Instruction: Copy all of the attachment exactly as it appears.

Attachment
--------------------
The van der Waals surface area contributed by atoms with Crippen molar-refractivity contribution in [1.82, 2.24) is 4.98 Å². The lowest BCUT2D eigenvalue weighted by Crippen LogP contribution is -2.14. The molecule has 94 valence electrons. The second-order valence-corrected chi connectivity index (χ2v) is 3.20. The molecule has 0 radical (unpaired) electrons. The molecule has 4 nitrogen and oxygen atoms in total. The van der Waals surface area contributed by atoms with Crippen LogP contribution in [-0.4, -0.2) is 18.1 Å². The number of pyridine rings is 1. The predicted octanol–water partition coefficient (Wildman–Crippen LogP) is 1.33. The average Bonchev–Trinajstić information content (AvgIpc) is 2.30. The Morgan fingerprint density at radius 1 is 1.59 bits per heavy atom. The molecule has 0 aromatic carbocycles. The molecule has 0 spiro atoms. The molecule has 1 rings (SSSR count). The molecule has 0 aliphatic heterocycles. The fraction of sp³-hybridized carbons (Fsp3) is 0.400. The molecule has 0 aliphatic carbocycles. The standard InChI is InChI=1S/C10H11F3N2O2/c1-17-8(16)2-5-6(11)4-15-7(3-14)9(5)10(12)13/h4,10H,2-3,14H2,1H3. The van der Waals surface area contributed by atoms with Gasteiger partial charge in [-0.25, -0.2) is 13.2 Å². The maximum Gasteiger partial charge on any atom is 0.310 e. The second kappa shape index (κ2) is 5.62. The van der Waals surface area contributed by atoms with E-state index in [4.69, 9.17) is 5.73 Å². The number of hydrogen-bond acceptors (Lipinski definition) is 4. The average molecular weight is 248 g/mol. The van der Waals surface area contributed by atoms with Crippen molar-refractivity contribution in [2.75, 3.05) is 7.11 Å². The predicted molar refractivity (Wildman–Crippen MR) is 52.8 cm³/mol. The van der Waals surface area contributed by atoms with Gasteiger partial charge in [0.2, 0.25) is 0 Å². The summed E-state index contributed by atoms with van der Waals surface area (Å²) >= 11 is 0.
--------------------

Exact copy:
The van der Waals surface area contributed by atoms with Crippen molar-refractivity contribution in [1.82, 2.24) is 4.98 Å². The lowest BCUT2D eigenvalue weighted by Crippen LogP contribution is -2.14. The molecule has 94 valence electrons. The second-order valence-corrected chi connectivity index (χ2v) is 3.20. The molecule has 0 radical (unpaired) electrons. The molecule has 4 nitrogen and oxygen atoms in total. The van der Waals surface area contributed by atoms with Crippen LogP contribution in [-0.4, -0.2) is 18.1 Å². The number of pyridine rings is 1. The predicted octanol–water partition coefficient (Wildman–Crippen LogP) is 1.33. The average Bonchev–Trinajstić information content (AvgIpc) is 2.30. The Morgan fingerprint density at radius 1 is 1.59 bits per heavy atom. The molecule has 0 aromatic carbocycles. The molecule has 0 spiro atoms. The molecule has 1 rings (SSSR count). The molecule has 0 aliphatic heterocycles. The fraction of sp³-hybridized carbons (Fsp3) is 0.400. The molecule has 0 aliphatic carbocycles. The standard InChI is InChI=1S/C10H11F3N2O2/c1-17-8(16)2-5-6(11)4-15-7(3-14)9(5)10(12)13/h4,10H,2-3,14H2,1H3. The van der Waals surface area contributed by atoms with Gasteiger partial charge in [-0.25, -0.2) is 13.2 Å². The maximum Gasteiger partial charge on any atom is 0.310 e. The second kappa shape index (κ2) is 5.62. The van der Waals surface area contributed by atoms with E-state index in [4.69, 9.17) is 5.73 Å². The number of hydrogen-bond acceptors (Lipinski definition) is 4. The average molecular weight is 248 g/mol. The van der Waals surface area contributed by atoms with Crippen molar-refractivity contribution in [2.75, 3.05) is 7.11 Å². The predicted molar refractivity (Wildman–Crippen MR) is 52.8 cm³/mol. The van der Waals surface area contributed by atoms with Gasteiger partial charge in [0.2, 0.25) is 0 Å². The summed E-state index contributed by atoms with van der Waals surface area (Å²) >= 11 is 0.